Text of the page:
To be successful in an IT Management career, you should have critical skills

08 Aug comments

I am Pranav Tadinada, manager with GlobalLogic, an IT product firm. Till very recently, I worked in a project management role on a GIS (Geographical Information Systems) project. About a month ago, I moved into a pre-sales support role.


infographic career journey Pranav Tadinada manager GlobalLogic
Infographic – Career Path of Pranav


I have 10+ years of experience in both the IT and manufacturing sectors:

  • IT/ internet – 7+ years of experience with a top-notch internet client, developing their online mapping products, managing teams of 100+ GIS analysts.
  • Manufacturing – 3 years of experience as an Instrumentation Engineer with a copper refinery of a metals and mining MNC.

I am a regular blogger since 5+ years (with 500+ subscribers), love reading, traveling and fitness, and have actively engaged in philanthropy for 10+ years. Since 2013, I have been donating 10% of my take-home income (through sites like and I support the causes of children’s education, environment, tackling rural poverty (by helping women entrepreneurs) and health (for old and disabled). is my personal website where I write regularly on my passions – books, travel, nature and technology.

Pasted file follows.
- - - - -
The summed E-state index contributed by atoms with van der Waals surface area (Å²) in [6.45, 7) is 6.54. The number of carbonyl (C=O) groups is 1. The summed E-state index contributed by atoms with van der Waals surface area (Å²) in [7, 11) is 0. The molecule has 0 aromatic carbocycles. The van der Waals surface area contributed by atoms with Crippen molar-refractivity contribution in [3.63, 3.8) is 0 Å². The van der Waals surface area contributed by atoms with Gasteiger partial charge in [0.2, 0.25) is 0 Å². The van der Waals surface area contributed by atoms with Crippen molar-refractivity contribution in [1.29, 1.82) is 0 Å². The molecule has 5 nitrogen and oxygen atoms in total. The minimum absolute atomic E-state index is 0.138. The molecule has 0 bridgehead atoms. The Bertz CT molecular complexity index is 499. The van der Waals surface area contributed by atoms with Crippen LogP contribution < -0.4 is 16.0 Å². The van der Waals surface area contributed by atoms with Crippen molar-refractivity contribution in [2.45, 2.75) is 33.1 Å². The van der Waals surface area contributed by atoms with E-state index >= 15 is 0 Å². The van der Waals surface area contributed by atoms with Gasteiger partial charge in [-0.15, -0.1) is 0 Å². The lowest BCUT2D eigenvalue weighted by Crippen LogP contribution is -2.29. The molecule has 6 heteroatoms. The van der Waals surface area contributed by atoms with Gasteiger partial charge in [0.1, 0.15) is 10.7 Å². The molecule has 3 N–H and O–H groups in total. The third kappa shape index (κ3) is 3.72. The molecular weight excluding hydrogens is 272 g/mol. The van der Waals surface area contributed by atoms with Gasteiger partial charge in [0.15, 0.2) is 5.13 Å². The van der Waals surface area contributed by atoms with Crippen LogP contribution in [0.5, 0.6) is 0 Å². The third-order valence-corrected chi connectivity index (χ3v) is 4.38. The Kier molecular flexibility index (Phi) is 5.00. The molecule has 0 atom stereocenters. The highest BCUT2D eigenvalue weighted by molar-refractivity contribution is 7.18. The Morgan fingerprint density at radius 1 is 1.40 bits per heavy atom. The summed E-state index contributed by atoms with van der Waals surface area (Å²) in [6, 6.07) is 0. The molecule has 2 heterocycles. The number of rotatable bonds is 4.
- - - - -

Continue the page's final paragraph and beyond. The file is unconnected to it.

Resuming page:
What does a Manager of a Software Development company do?

  • The responsibility of a project manager is to deliver the project with pre-decided levels of quality, cost, time and resources.
  • He/she needs to coordinate with various teams and stakeholders (both local and global) and ensure that all important metrics are under control. In case things get awry (away from usual), he needs to take steps to bring the project back on track.

Rough breakup of my day would be:

  • 40% of my time is spent keeping a track on metrics and coordinating with people (face-to-face meetings, via video calls, emails, instant messaging or phone calls)
  • 40% goes into looking for products and process improvements
  • 20% or so is reserved for unexpected situations (fire-fighting, escalations, breakdowns)


Why did you choose Electrical Engineering? Is there something in your teenage that influenced you?